what I realized before taking a frightening, ball-grabbing spiral into
hallucinatory confusion, was a beard. My friend Chris "C'mon," he said,
"the Cockettes are great" hadn't mentioned boys with dresses or girls with
beards earlier in the evening, and it was too late now. Just another
mind-blowing night on the last frontier.
At the Yerba Buena Center for the Arts, several Cockettes have put the past
in perspective, offering thoughts that hang on the walls next to photos and
memorabilia. Fayette Hauser, an original Cockette featured prominently in
the film, provides this observation: "We were living in a parallel universe
of myth, fantasy, self-exploration, and high drag. What mattered was
enlightenment. A new idea was valued like currency."
The truth is, hindsight comes a lot easier than on-the-spot insight and who
was straight enough to pay attention? Still, the part about ideas as the
currency of the times sounds good, a postgrad spin on the '60s, la vida
loca wrapped up like a gift and ready for history. Besides, it raises the
possibility that maybe, if you were there, you actually knew what you were
I try to coax a long look from any Cockette who'll talk (and several who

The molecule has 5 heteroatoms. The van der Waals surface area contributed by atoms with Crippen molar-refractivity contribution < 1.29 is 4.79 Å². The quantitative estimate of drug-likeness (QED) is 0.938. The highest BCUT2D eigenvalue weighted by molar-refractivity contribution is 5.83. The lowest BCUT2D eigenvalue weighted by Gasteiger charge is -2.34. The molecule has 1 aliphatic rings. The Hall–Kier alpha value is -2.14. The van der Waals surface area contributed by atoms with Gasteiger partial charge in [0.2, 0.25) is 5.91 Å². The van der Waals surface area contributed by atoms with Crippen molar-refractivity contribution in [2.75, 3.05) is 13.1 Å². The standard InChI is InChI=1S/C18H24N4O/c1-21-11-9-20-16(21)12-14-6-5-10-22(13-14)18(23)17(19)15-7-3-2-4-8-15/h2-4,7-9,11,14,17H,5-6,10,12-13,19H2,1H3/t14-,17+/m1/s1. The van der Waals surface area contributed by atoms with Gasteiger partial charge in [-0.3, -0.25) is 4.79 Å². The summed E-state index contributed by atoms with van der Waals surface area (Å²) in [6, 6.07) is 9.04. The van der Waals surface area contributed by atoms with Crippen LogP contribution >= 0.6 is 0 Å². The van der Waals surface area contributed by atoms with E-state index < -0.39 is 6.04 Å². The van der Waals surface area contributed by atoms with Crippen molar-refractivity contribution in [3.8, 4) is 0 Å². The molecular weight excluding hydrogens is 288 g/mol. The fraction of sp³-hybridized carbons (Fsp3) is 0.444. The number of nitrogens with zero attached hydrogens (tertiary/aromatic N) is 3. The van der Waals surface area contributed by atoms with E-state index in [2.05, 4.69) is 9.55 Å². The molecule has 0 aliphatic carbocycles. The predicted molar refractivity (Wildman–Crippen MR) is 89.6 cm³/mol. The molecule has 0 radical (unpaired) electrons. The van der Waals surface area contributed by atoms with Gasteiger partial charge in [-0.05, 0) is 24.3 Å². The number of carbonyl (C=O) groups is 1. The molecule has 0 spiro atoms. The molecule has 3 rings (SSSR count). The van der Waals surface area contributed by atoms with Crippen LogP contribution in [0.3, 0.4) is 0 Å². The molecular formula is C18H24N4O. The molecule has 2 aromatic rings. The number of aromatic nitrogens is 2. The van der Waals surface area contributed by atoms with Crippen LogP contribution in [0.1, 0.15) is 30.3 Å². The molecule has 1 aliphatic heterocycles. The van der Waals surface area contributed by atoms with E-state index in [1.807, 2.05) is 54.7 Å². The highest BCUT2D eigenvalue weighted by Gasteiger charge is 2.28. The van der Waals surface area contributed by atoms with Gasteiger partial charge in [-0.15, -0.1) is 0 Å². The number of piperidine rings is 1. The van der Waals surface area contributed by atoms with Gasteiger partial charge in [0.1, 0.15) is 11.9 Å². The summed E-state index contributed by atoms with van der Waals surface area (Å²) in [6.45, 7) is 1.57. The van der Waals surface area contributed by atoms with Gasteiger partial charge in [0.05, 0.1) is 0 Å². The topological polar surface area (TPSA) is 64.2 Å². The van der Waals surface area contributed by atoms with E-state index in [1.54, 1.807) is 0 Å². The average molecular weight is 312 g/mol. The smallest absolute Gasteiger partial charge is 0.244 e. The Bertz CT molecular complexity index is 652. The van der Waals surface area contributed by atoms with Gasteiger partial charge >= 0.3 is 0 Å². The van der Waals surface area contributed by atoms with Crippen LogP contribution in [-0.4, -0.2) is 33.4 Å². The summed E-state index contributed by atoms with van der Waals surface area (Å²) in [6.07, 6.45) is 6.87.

won't), a list that includes Pam, Rumi, and Scrumbly, as well as Fayette.
But they prefer remembering the old days to analyzing them, and I can't say
I blame them living out two years onstage with the Cockettes must have
been a tough act to follow, and who wants to compare life at 50 to being 20
in 1970? Sweet Pam, in thoroughly convincing accountant's drag, laughs at
the prospect of being outed on film by reminiscences like this: "We almost
brushed our teeth with [LSD]. I mean LSD was a mainstay. LSD was what freed
me up to do what I did."
Rumi star of the hilarious Elevator Girls in Bondage, now the owner of a
successful housecleaning business deadpans this after a moment's
reflection: "I don't think I ever performed off drugs."
LSD came with the territory, and for some people, so did heroin. A pair of
Cockettes O.D.'d, but when I ask if anyone had problems later on, the
answer is "No way," and what can I say but "Same here, what a coincidence."
Everyone has battle scars, but no Cockette I speak with offers apologies or
"There's just nothing that can compare to the freedom and exhilaration of
living the way we lived," Pam says, offering another take on the long road
between then and now. "And I have never hid a thing about myself."
The pleasure principle
Oscar Wilde once wrote, "Pleasure is Nature's test, her sign of approval,"
an uptown version of a familiar '60s truism, "If it feels good, do it." The
latter worked as a song lyric or the punch line to a story about last
night's party but was a one-way ticket to trouble buy now, pay later as
words to live by. Overkill and impulse were too easy to justify when the
competition served up words of wisdom like these, from the mouth of
then-FBI chief J. Edgar Hoover: "I regret to say that we in the FBI are
powerless to act in case of oral-genital intimacy, unless it has in some
way obstructed interstate commerce."
There was plenty of oral-genital intimacy, all the time, in the garden of
delights growing right here at ground zero. Each time a menacing finger was
pointed toward the Haight, a new wave of fugitive pilgrims would pack up